How does one go from the day-to-day of owning a business to negotiating an acquisition deal with Sports Direct? Better yet, what does any entrepreneur do after they sell up?
It’s a tough question, and one that would require a great deal of thought – our next leader shares his.
Business owner: Richard Gundle
Company: Field & Trek, an outdoor retailer
For Richard Gundle, who built and subsequently sold to Sports Direct, the business changed hands at a time when the market was experiencing a shift.
“We took the view that the market was going to go through significant changes and consolidation, and we either needed to lead the change or we may end up being lost in the aftermath of it,” he said.
Deciding it was time to exit, he consulted independent finance house Argyll Partners. Six offers from potential buyers were made, but Sports Direct won Field & Trek for three reasons.
“They were well experienced in the acquisition of businesses and were unlikely to get cold feet at the end,” said Gundle. “Secondly, rolling out Field & Trek as concessions within the Sport Direct store portfolio allowed the brand to reach many more towns that it ever could as a standalone business.
“Lastly, they offered certain additional incentives after selling my business based on the business successfully expanding using the infrastructure and finance that was available as a result of being part of the Sports Direct empire.”
The firm was bought for £6m, a sum divided between Gundle, his brother and their father – from there he split the money into three pots. This allowed him to build a new house, which has doubled in value, invest in a property portfolio as franchisee of Platinum Properties Partners, and open in a new business with Field & Trek’s ex-marketing director.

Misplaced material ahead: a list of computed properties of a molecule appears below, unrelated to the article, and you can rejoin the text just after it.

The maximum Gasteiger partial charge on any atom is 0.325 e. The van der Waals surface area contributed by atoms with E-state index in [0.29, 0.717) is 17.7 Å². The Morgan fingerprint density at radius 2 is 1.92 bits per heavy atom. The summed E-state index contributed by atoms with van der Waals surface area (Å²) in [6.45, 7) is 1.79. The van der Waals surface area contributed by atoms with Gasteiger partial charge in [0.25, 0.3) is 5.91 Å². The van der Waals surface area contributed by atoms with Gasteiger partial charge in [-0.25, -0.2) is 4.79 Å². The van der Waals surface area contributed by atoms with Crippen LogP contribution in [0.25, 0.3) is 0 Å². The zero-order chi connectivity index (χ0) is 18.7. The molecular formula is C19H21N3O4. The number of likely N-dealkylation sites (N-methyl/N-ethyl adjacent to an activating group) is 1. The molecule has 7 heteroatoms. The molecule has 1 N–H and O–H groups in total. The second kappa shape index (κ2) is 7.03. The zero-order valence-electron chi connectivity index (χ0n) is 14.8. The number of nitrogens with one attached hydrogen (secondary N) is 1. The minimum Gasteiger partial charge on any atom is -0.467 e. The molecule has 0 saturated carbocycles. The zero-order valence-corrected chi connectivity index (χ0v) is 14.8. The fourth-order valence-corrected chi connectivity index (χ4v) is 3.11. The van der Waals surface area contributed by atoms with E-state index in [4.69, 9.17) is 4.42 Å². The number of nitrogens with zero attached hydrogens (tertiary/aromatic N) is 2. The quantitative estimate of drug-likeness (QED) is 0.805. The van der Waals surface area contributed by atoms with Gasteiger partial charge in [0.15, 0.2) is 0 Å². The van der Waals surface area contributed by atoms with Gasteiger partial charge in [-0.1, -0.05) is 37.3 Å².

The online footwear business they started went from nothing to annual sales of £5m in three years, which allowed them to buy two additional small businesses. While savings were made initially, more capital was needed to scale to the next level, which was increasingly expensive, especially as brands were selling from their own websites.
“We sold off the various brands and closed the business down. That was an expensive lesson and cost me a significant part of pot three!” said Gundle.
“After selling my business assets in the footwear area it became clear there was a market in two areas – shelving and buying liquidated stock.”
They set up online storage business Tufferman, while Gundle also opened a company specialising in liquidated stock. The serial entrepreneur found news of the sale resulted in floods of sales pitches from money management companies – an option he declined.
“Being dyslexic, as my brother and father are as well, one often feels that element of insecurity and self-doubt that dyslexics can feel, so this can make it difficult to throw yourself into something that you don’t know,” he admitted.
But in terms of celebrating his sale, Gundle crossed some things off his bucket list.
“After selling my business I bought myself a brand new Porsche 911 Carrera 4S, flew over to Germany stayed overnight and had a tour around the factory which was a great experience, then drove the car back to the UK,” he revealed, adding the completion of building his dream house.
Before that though, Gundle took time to reflect as he went skiing for an entire season.
“I hired a chalet in France and went skiing for the season. I needed some time out after selling my business to decide what I wanted to do next. It was a great opportunity to develop my skiing and for my wife and children to get some extra weeks under their belt.
“I have to say I would recommend this to anyone who has the opportunity and loves skiing.”
Check out our other After Exit business owners
- I avoided boring investments and bought a French villa
- Achieving the first crowdfunding exit wasn’t enough for me
- I created business clubs by recycling space from an unpredictable market